______________________________________Gekg/h weight of charge, i.e. initial weightQ KJ/h heat output, or heat requirementte°C. temperature on entryta°C. temperature at exitfe% H2 O moisture-content of tobacco at entryfa% H2 O moisture-content of tobacco after coolingT min timep kg bearing load (belt balance)v m/sec speed of belt (belt balance)cw ##STR1## specific heat capacity of watercT ##STR2## specific heat capacity of tobacco______________________________________
The expression Y is the sum of three terms. The first term relates to the heating of the material to be dried and the second term relates to the heating of the water content. The third term relates to the heat of vaporization of the moisture to be evaporated.
Pulse generator 27 produces single pulses related to the moisture content of material. Pulses are also generated for the momentary bearing weight through control lead 28. It is desired to obtain the largest possible number of single pulses of moisture content and the momentary varying weight in process computer 26 while, at the same time, bearing in mind how many pulses the analog-converter or computer is capable of handling. In this embodiment, computer 26 should be capable of processing at least 60 pulses per minute.
Analogous input signals are directed to computer 26 through control leads 28, 29, and 30 for the momentary bearing load, the initial moisture content, and the momentary conveyor belt speed, respectively. Computer 26 produces an output signal which controls the belt speed of dosage belt balance 21 via motor 24 and control line 31. The output signal of process computer 26 is a theoretical value for the belt speed of dosage belt balance 21. Corresponding to this theoretical value Ge theor. =f (fe) stands as actual value, the product Ge actl. =P·v to be formed in the computer 26.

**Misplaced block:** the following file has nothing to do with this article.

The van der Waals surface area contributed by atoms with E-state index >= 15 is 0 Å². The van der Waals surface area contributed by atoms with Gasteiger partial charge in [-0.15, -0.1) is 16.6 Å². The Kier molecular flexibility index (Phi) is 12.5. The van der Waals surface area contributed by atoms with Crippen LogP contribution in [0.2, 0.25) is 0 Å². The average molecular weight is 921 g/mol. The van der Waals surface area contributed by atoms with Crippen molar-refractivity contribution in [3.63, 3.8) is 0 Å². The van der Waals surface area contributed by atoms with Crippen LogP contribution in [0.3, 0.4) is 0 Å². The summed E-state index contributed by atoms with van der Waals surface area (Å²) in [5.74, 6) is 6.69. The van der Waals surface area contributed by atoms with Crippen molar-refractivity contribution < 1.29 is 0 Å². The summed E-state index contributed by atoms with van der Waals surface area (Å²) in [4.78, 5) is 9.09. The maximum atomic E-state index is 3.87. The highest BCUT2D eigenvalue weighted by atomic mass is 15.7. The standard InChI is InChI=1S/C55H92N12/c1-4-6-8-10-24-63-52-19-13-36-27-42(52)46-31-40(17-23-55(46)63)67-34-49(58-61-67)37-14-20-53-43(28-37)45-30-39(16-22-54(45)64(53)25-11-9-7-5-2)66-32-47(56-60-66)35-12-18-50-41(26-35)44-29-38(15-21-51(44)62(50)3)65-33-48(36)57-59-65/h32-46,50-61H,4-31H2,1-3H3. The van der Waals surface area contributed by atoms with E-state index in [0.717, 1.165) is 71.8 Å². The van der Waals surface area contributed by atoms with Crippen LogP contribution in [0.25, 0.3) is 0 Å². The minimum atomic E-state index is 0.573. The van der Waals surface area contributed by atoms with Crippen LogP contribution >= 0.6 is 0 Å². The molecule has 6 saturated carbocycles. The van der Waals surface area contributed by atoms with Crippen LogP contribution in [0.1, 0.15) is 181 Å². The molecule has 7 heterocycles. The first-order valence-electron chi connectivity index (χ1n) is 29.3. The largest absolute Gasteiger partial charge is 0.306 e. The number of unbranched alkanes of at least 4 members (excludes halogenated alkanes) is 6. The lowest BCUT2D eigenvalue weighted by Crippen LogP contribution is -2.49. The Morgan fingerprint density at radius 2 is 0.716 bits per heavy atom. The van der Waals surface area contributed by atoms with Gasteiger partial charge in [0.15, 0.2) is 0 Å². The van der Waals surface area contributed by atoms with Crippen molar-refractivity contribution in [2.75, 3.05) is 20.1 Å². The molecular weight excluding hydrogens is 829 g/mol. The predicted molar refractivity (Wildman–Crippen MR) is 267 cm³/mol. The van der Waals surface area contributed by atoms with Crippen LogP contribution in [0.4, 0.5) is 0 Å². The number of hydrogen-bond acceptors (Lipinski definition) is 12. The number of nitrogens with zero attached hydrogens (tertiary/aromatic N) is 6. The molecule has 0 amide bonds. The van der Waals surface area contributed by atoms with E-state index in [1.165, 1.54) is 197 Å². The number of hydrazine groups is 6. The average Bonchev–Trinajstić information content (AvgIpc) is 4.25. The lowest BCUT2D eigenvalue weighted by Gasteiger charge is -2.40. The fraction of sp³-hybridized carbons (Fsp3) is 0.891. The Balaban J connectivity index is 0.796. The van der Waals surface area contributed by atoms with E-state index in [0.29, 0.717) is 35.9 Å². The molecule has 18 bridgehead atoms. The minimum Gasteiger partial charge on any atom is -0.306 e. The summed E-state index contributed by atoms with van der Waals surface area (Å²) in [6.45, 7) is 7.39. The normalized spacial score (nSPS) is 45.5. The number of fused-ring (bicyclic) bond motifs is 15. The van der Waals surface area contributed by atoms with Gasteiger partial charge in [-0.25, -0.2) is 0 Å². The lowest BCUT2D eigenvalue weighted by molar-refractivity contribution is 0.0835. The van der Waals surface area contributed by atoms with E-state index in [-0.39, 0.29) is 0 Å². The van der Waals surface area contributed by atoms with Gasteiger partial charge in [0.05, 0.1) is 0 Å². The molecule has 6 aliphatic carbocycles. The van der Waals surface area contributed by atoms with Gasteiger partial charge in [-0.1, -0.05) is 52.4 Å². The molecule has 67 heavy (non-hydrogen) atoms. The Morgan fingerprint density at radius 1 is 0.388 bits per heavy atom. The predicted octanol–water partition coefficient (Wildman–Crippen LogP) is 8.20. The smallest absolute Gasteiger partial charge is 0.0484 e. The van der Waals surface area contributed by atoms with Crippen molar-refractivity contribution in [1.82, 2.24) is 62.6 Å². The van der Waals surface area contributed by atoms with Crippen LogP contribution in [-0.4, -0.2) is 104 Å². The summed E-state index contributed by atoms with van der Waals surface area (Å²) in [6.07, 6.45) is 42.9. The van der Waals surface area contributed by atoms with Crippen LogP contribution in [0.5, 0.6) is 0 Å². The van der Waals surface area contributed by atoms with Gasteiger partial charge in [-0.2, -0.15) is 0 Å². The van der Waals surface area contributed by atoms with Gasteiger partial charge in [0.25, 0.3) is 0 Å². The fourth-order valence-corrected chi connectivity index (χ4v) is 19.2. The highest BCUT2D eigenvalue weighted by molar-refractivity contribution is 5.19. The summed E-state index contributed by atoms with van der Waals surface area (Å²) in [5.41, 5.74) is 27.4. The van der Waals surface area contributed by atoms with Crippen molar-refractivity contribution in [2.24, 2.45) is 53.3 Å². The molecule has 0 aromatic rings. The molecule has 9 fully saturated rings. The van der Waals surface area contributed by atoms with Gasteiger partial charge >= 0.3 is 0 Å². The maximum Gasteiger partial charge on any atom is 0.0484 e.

The material, e.g., tobacco, is conveyed to the drying process having a moisture content which varies within certain limits or fluctuates around a mean value. The momentary values of moisture content and quantity are measured. From these measured momentary values, the quantity of heat required to dry this amount of material is then calculated and compared with the present efficiency of dryer 1. If a difference occurs between the heat requirement and the present adjusted dryer efficiency, dosage belt balance 21 is used to effect adjustment of the quantity of tobacco to compensate for the difference. The dosage belt balance 21 operates substantially instantaneously. Thus, the drying process may be carried out under constant conditons with any excess of deficiency reading of the supply of the initial bulk goods being compensated by operation of a buffer which disposes of excess material or dispenses extra material for deficiencies.
The heat given off the dryer 1 must remain constant. Therefore, a trend measurement is taken to control the quantity of heat given off to maintain this constancy. Moisture meter 32 determines the moisture content of the material at the outlet point after cooling on conveyor 6. Converter 33 transmits the sensed moisture content via large interval pulses to process computer 26 through control lead 34. When necessary and at corresponding time intervals, process computer 26 then produces a change in control valve 10 to effect the heat supply to dryer 1 by control lead 35. Inverse processes, e.g., moistening operations, may be influenced in a similar manner as has been described for the drying function.
While the method of and apparatus for the operation of treatment processes for bulk goods and the like has been shown and described in detail, it is obvious that this invention is not to be considered as being limited to the exact form disclosed, and that changes in detail and construction may be made therein within the scope of the invention, without departing from the spirit thereof.
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|International Classification||F26B25/22, G05D22/02, A24B3/04|
|Cooperative Classification||A24B3/04, G05D22/02, F26B25/22|
|European Classification||F26B25/22, A24B3/04, G05D22/02|